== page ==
Greenland loses enough ice to fill 7.2 million Olympic swimming pools in three days

Greenland loses enough ice to fill 7.2 million Olympic swimming pools in three days
Image via Jonas Tufvesson/Shutterstock.
World

Several days of above-average temperatures in northern Greenland caused rapid melting of the country's precarious ice sheet this past weekend, underscoring why climate scientists and campaigners are demanding more ambitious policies to rapidly transition away from fossil fuels, the primary source of planet-wrecking emissions.

"The amount of ice that melted in Greenland between July 15 and 17 alone—6 billion tons of water per day—would be enough to fill 7.2 million Olympic-sized swimming pools," CNN reported Wednesday, citing findings from the National Snow and Ice Data Center (NSIDC) at the University of Colorado.

That's enough to cover all of West Virginia in a foot of water, the outlet noted. Last week, the state's right-wing Democratic Sen. Joe Manchin refused to support any clean energy provisions in his party's floundering reconciliation bill, which needs 50 votes to pass in the evenly split upper chamber.

"The northern melt this past week is not normal, looking at 30 to 40 years of climate averages," said Ted Scambos, a senior research scientist at NSIDC. "But melting has been on the increase, and this event was a spike in melt."

Temperatures in northern Greenland have been hitting around 60ºF, or 10 degrees warmer than usual, in recent days—alarming scientists who are collecting data on the ice sheet.

"It definitely worries me," said Kutalmis Saylam, a scientist at the University of Texas who is currently conducting research in Greenland. "Yesterday we could wander around in our t-shirts—that was not really expected."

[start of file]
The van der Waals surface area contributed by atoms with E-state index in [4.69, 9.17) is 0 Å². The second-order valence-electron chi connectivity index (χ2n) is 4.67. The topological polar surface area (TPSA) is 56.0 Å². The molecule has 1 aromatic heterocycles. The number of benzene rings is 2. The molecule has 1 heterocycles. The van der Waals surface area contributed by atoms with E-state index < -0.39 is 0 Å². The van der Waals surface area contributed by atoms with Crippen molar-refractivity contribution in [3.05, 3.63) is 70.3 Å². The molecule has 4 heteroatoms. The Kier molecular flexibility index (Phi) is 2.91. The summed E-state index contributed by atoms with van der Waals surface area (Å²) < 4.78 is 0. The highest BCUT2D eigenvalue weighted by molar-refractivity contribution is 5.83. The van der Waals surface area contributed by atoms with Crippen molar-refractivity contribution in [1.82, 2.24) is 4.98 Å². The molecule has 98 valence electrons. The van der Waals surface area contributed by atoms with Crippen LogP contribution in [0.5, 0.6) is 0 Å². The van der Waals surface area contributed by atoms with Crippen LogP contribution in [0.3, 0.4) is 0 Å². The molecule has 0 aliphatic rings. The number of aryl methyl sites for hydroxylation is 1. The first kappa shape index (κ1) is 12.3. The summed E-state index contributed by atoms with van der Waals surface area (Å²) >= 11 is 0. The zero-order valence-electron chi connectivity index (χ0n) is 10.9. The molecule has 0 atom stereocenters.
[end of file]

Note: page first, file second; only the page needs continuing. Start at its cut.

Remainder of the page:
The Arctic, which has been heating up for over a century due to surging greenhouse gas pollution, is one of the fastest-warming regions in the world. Dangerous feedback loops are of particular concern. The replacement of reflective sea ice with dark ocean water leads to greater absorption of solar energy, and the thawing of permafrost portends the release of additional carbon dioxide and methane—both leading to accelerated temperature rise that triggers further melting, defrosting, and destablization.

In December, researchers estimated that the Arctic has been heating up four times faster than the rest of the globe over the past three decades. Another recent study found that 2021 was the 25th consecutive year in which Greenland's ice sheet lost more mass during the melting season than it gained during the winter. Rainfall is now projected to become more common in the Arctic than snowfall decades sooner than previously expected.

"Each summer, scientists worry that they will see a repeat of the record melting that occurred in 2019, when 532 billion tons of ice flowed out into the sea," CNN reported. "An unexpectedly hot spring and a July heat wave that year caused almost the entire ice sheet's surface to melt. Global sea level rose permanently by 1.5 millimeters as a result."

Ice melt in the region equivalent to more than six feet of global sea level rise is likely already locked in, experts say. But each fraction of a degree of warming makes a difference, so the stakes for adequate climate action are still immense even if a tipping point has been reached.

If Greenland's ice sheet were to disintegrate completely, sea levels would rise more than 22 feet—"enough to double the frequency of storm-surge flooding in many of the world's largest coastal cities" by the end of the century, scientists have warned.

By 2050, 150 million people worldwide could be displaced from their homes just by rising sea levels, according to some estimates.

Without a robust international effort to slash greenhouse gas emissions, that number could be far higher.

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